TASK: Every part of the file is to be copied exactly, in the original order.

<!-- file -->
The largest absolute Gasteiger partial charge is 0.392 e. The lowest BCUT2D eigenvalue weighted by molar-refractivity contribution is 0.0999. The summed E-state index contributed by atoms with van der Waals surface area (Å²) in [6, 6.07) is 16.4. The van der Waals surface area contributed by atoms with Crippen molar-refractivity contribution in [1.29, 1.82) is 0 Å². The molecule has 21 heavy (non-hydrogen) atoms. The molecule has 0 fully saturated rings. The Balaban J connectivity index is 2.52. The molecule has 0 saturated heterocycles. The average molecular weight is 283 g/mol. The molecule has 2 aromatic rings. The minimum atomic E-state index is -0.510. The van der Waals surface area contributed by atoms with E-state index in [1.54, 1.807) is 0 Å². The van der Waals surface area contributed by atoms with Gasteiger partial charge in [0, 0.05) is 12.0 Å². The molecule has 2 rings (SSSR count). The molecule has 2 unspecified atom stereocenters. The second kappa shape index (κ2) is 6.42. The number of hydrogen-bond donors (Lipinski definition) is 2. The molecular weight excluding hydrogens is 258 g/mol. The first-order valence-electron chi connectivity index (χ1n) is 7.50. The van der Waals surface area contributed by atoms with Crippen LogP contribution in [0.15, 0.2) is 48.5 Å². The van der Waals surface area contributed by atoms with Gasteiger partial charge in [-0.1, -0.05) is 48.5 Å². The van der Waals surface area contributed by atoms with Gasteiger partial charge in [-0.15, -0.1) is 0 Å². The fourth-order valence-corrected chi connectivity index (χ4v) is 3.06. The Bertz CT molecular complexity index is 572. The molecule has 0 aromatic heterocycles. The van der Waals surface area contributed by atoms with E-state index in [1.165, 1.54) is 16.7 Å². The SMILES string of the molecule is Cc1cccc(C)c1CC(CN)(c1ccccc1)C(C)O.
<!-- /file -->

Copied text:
The largest absolute Gasteiger partial charge is 0.392 e. The lowest BCUT2D eigenvalue weighted by molar-refractivity contribution is 0.0999. The summed E-state index contributed by atoms with van der Waals surface area (Å²) in [6, 6.07) is 16.4. The van der Waals surface area contributed by atoms with Crippen molar-refractivity contribution in [1.29, 1.82) is 0 Å². The molecule has 21 heavy (non-hydrogen) atoms. The molecule has 0 fully saturated rings. The Balaban J connectivity index is 2.52. The molecule has 0 saturated heterocycles. The average molecular weight is 283 g/mol. The molecule has 2 aromatic rings. The minimum atomic E-state index is -0.510. The van der Waals surface area contributed by atoms with E-state index in [1.54, 1.807) is 0 Å². The van der Waals surface area contributed by atoms with Gasteiger partial charge in [0, 0.05) is 12.0 Å². The molecule has 2 rings (SSSR count). The molecule has 2 unspecified atom stereocenters. The second kappa shape index (κ2) is 6.42. The number of hydrogen-bond donors (Lipinski definition) is 2. The molecular weight excluding hydrogens is 258 g/mol. The first-order valence-electron chi connectivity index (χ1n) is 7.50. The van der Waals surface area contributed by atoms with Crippen LogP contribution in [0.15, 0.2) is 48.5 Å². The van der Waals surface area contributed by atoms with Gasteiger partial charge in [-0.1, -0.05) is 48.5 Å². The van der Waals surface area contributed by atoms with Gasteiger partial charge in [-0.15, -0.1) is 0 Å². The fourth-order valence-corrected chi connectivity index (χ4v) is 3.06. The Bertz CT molecular complexity index is 572. The molecule has 0 aromatic heterocycles. The van der Waals surface area contributed by atoms with E-state index in [1.165, 1.54) is 16.7 Å². The SMILES string of the molecule is Cc1cccc(C)c1CC(CN)(c1ccccc1)C(C)O.